I’m going to get a little personal here. Just a little.
As I was nearing the mountainous borderland between Colorado and New Mexico, I began to reflect.
When I was a little boy in Clovis, New Mexico, my mom and dad divorced. I saw my dad off and on until he moved, I think for work. My Mom met Mike French, who she later married. My ‘real’ Dad, who I started calling ‘John-dad’, signed away his parental rights. Mike French adopted me, and he has been my dad since I was about six or seven years old. He’s been a good dad. He never ever treated me like anything other than his son. He took us all over the country, and to Europe, and he finally retired in Upper Michigan, where I still live.
John-dad had remarried also, and had a little girl. So I have a sister a few years younger than me. I met my sister when I was twenty-one. When I was twenty-seven or so, my sister put John-dad and me in contact with each other. I flew down to New Mexico to meet him in 1998. We hit it off, and had a blast. That was the last time I had been to New Mexico
I’ve built a relationship with John-dad again. I don’t know why John-dad signed away his parental rights. I don’t know what he was going through. He has his side of the story, and my mom has her side. It doesn’t matter. It was over thirty years ago. This is now.
Now, my son and I were cruising down Interstate 25 in southern Colorado. We were mere minutes away from the state line, heading towards the Raton Pass. We were climbing and winding our way through the mountains. My heart was racing. This was a pilgrimage of sorts for me. This was a return to my roots.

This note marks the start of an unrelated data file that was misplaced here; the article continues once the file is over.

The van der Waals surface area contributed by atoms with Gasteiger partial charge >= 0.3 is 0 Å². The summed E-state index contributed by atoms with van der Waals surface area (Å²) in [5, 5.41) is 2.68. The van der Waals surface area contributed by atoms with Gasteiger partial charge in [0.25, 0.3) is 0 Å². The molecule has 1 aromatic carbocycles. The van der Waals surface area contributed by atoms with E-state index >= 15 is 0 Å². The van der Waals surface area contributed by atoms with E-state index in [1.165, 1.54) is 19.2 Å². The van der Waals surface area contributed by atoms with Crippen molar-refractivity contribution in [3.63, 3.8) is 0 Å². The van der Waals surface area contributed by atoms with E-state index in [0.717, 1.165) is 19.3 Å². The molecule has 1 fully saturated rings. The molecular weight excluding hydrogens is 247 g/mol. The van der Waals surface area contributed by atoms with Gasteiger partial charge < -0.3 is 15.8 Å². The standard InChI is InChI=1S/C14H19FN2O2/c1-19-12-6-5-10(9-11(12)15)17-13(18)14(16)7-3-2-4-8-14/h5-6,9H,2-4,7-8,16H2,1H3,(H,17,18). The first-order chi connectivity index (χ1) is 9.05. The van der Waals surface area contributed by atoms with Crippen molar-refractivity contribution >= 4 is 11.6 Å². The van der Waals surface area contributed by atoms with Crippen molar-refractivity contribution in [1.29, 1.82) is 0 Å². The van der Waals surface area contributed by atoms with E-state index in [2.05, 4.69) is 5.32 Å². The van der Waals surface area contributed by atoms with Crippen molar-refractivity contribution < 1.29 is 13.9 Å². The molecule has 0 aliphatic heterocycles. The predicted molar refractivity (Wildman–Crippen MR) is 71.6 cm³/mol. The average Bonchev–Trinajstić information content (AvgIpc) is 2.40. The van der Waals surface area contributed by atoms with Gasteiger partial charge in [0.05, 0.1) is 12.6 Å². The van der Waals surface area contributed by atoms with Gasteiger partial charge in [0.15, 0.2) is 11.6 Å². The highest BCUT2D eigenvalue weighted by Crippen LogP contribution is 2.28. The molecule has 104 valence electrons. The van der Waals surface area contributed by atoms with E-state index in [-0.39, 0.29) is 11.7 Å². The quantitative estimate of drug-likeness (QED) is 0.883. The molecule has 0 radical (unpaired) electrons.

Finally, we drove under an overpass. Bolted to the rail on the overpass was a tiny sign: Welcome to New Mexico.
We made it! I was home again. I could hear trumpets. There were fireworks. There were angels singing. Not really. I did cry a little, though.
As we dropped into New Mexico from the hilly Raton Pass, we were suddenly treated to a fantastic view. It felt as though we could see the whole state! And off in the distance was something we hadn’t seen much of since Wisconsin: rain!
About a mile past the actual state line, on a small patch of dirt and trash on the side of the highway, there a much larger sign that heralded our arrival. Even though I wasn’t supposed to, I pulled onto the side of the interstate- OK, I can be a little crazy! It’s a very ugly sign, but it had a beautiful message:
Soon, I’d be with my other dad. The Boy would meet his other grandpa…
…and Billy the Kid.
…and get a scare in the graveyard!